I’m experimenting with some vintage lenses and Fotodiox adapters. In a fit of nostalgia, I recently bought an Asahi Pentax Spotmatic II on eBay. It came with an Asahi SMC Takumar 55mm f/2 lenses. This lens has an M42 mount. X-photographers such as Jonas Rask and amateurs such as Ritchie Roesch are adept at using vintage lenses with a Fuji X camera. I wanted to give it a try. I bought a Fotodiox Lens Mount Adapter Compatible with M42 Screw Mount SLR Lens on Fuji X-Mount Cameras and mounted the Asahi SMC Takumar 55mm f/2 lens to my Fuji X-T2.

All shots were handheld, so any softness in the photos is probably because of my unsteady hand. Please keep in mind that this is more of a superficial look at the kinds of results I might expect from this lens and adapter combination. It is not a review. It is me just wanting to be curious and find a reason to go out and shot and have some fun. If attaching an old lens to my modern “digital photon capturing device” does that for me, it might do that for you. I’m just having fun. After all, one of the reasons why I switched to the Fuji X system was the retro experience.

The Fuji X-T2 has an APS-C sensor. The crop factor is 1.5. That means that the 55mm lens on this camera has the same FOV as an 82.5mm lens on a 35mm full-frame camera. Jonas Rask recommended the Mitakon Zhongyi Lens Turbo Adapter V2 for Full-Frame M42 Mount Lens to Fujifilm X Mount APS-C adapter.

The Lens Turbo Adapter V2 for Full-Frame M42 Mount Lens to Fujifilm X Mount APS-C Camera from Mitakon Zhongyi allows a full-frame M42 mount lens to be mounted onto a Fujifilm X mount camera. While doing so, the adapter approximates the lens’s angle of view as if it were placed directly on a camera with a full-frame sensor while providing a 1-stop increase over the lens’s aperture range.Jonas Rask

With the Mitakon Zhongyi Lens Turbo Adapter V2 for Full-Frame M42 Mount Lens to Fujifilm X Mount APS-C adapter, I could use the Asahi SMC Takumar 55mm f/2 lens like a 55mm lens. I am considering buying an Asahi SMC Takumar 28mm f/3.5 lens. On the Fuji X-T2, the lens would offer a ~42mm FOV, which is a normal FOV. This lens and adapter combination would be perfect for street photography.

The focus peaking feature of the Fuji X-T2 is handy for manually focusing this lens. The lens adapter does not transmit aperture settings back to the camera body. My biggest challenge is remembering which aperture setting I used to take the shot. The following sample photos reflect my unscientific testing: namely, attach the Asahi SMC Takumar 55mm f/2 lens to the Fuji X-T2 and shoot stuff around the neighbourhood. I shot using a modified version of Ritchie Roesch’s Kodachrome II Film Simulation Recipe. The following is the result. The following JPEG images are straight out of cameras (SOOC).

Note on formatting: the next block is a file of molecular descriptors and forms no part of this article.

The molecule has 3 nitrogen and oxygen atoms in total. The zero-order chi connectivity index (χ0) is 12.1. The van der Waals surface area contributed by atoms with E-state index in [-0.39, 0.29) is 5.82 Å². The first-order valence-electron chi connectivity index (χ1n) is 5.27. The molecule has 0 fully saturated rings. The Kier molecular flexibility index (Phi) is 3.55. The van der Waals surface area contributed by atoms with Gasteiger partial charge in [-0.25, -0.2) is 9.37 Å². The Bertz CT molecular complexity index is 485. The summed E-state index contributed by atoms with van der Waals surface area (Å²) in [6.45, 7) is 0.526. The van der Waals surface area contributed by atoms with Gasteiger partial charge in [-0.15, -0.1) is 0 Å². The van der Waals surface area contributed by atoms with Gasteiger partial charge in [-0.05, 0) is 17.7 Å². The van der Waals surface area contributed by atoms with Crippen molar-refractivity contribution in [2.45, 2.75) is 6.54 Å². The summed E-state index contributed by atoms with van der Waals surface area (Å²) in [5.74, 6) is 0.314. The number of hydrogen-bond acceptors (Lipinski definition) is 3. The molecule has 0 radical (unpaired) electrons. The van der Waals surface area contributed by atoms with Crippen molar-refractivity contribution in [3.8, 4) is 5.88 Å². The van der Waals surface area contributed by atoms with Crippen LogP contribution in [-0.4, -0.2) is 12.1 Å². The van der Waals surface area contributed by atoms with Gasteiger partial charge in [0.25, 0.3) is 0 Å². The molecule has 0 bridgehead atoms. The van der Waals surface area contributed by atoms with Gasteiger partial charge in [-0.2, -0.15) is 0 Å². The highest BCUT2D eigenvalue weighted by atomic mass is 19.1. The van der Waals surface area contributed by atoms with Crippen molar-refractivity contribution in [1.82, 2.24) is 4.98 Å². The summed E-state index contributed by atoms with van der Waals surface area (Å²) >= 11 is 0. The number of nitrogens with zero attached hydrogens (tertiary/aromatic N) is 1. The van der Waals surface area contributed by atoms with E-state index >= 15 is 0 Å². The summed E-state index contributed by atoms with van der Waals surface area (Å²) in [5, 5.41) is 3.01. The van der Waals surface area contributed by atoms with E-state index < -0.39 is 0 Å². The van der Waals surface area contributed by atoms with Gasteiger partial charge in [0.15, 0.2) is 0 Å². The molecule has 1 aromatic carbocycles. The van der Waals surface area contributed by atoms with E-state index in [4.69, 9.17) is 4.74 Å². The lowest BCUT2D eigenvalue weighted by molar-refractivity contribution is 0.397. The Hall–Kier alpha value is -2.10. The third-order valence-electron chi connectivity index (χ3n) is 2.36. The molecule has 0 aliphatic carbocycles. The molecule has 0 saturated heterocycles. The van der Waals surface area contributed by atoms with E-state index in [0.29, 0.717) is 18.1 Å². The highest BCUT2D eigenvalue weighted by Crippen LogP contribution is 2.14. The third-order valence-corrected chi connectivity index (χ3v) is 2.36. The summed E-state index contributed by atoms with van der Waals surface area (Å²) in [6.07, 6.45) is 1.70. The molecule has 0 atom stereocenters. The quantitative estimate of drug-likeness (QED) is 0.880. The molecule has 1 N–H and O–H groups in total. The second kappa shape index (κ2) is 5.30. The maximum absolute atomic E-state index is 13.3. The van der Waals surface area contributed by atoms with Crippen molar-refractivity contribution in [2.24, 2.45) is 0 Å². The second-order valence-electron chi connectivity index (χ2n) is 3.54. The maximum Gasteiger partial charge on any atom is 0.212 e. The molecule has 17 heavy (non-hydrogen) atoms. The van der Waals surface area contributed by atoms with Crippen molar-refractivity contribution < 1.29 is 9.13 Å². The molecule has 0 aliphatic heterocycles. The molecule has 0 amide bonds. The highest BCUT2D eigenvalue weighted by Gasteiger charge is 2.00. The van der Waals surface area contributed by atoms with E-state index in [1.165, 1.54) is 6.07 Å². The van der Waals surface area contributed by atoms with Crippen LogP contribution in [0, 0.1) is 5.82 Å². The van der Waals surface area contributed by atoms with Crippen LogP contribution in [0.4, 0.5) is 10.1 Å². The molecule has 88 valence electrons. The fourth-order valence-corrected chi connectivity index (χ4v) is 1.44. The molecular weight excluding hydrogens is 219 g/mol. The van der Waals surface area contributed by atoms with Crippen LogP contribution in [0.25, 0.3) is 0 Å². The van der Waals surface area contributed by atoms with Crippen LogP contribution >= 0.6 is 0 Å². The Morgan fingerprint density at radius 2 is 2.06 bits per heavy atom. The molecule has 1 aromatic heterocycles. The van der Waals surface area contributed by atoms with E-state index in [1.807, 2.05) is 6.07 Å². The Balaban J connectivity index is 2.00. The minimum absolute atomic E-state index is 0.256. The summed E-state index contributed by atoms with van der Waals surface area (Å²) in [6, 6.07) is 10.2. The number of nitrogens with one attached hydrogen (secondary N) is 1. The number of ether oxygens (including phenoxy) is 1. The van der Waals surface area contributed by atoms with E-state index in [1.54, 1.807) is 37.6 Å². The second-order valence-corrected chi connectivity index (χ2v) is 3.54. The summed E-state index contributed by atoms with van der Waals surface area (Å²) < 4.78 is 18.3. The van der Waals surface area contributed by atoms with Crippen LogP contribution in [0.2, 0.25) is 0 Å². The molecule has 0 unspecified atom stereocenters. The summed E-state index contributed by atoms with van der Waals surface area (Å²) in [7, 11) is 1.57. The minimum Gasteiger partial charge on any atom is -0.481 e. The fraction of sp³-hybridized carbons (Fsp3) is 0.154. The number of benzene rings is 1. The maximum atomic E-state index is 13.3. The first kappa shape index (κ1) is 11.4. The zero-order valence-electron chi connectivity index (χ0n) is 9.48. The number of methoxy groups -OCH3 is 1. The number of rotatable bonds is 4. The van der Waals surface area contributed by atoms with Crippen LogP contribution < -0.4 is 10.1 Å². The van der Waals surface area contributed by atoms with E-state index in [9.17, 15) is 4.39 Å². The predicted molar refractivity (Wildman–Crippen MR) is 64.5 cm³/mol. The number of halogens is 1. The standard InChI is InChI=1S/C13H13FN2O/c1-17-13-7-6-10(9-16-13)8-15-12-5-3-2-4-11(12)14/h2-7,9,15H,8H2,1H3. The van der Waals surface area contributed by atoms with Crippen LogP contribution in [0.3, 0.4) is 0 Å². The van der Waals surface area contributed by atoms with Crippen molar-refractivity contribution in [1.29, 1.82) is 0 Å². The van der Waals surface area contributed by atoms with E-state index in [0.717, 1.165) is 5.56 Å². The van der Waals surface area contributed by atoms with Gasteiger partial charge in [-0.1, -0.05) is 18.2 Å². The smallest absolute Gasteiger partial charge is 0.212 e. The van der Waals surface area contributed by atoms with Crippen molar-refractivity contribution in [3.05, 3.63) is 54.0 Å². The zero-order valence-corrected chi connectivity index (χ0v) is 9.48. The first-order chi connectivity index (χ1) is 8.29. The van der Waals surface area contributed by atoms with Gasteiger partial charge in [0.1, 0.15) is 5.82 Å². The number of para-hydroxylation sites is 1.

My “Nostalgia” Film Simulation Recipe starts with Classic Chrome.

  • Dynamic Range: DR100
  • Highlight Tone: +2
  • Shadow Tone: +2
  • Colour: -2
  • Noise Reduction: 0
  • Sharpening: 0
  • Grain Effect: Off
  • White Balance: AUTO
  • ISO: Auto between 200 & 12800
  • Exposure Compensation: None.
Straight Out of the Camera (SOOC) — FujiFilm X-T2 + Asahi Optical Company SMC Takumar 55mm f/2 @ (55 mm, f/5.6, ISO200), © Khürt L. Williams
Seiko 5 Automatic — FujiFilm X-T2 + Asahi Optical Company SMC Takumar 55mm f/2 @ mm @ (55 mm, f/5.6, ISO200), © Khürt L. Williams
Ikigai-SIPA — FujiFilm X-T2 + Asahi Optical Company SMC Takumar 55mm f/2 @ (55 mm, f/2.8, ISO200), © Khürt L. Williams
FujiFilm X-T2 + FAsahi Optical Company SMC Takumar 55mm f/2 @ (55 mm, f/5.6.0, ISO200), © Khürt L. Williams
Self Storage — FujiFilm X-T2 + Asahi Optical Company SMC Takumar 55mm f/2 @ (55 mm, f/5.6, ISO200), © Khürt L. Williams
Eno Terra, Kingston — FujiFilm X-T2 + Fujifilm Asahi Optical Company SMC Takumar 55mm f/2 @ (55 mm, f/5.6, ISO200), © Khurt-Williams
Kingston Mill House at the D&R Canal — FujiFilm X-T2 + Fujifilm Asahi Optical Company SMC Takumar 55mm f/2 @ (55 mm, f/5.6, ISO200), © Khurt-Williams
Kiran — FujiFilm X-T2 + Fujifilm 55 mm @ (55 mm, f/1.0, ISO800), © Khürt L. Williams
Lunch at Aunt Chubby’s, Hopewell Township, Mercer County — FujiFilm X-T2 + Fujifilm 55 mm @ (55 mm, f/1.0, ISO500), © Khürt L. Williams

Tomorrow I will attend a Meetup of the Delaware and Raritan Canal State Park. The group plans to walk to a site to view some eagles that are nesting along the swamps near Bordentown. I rented a Tamron 150-600mm f/5-6.3 SP Di VC USD super telephoto lens to help me capture images of the eagles. I have no experience using this kind of lens so I took it out on my walk on the D&R Canal near the border with Princeton, West Windsor and Lawrenceville.

The air was cool and the filled with the sounds of birds calling out to each other. I’m not experienced with this and didn’t know how to find the birds in the trees. But I hear a coo-coo noise and followed the sound. I thought the sound was an owl but I knew that most owls are nocturnal. It was pigeon. Focus was easy but keeping my hands still, especially with such a large lens, was difficult.

I didn’t walk too far. That’s typical for me on a photo walk. There is so much to see that I don’t walk more than a few metres without stopping to snap a picture with my camera.

What did I learn? I learned that using a super telephoto lenses requires a very steady hand or better yet a tripod. The Tamron 150-600 (35mm) is 225-900mm on my Nikon D5100 with an APS-C sensor. The slightest movement gives a blurred image. I found that it was necessary to hold my breath and stay as still as possible. I think cutting back on your caffeine also helps.

I learned that super telephoto lenses loses a lot of light even during bright daylight. Shooting as wide open as possible helps. I also had to shoot at ISO 400. ISO 100 was just too low to get a usable shutter speed.

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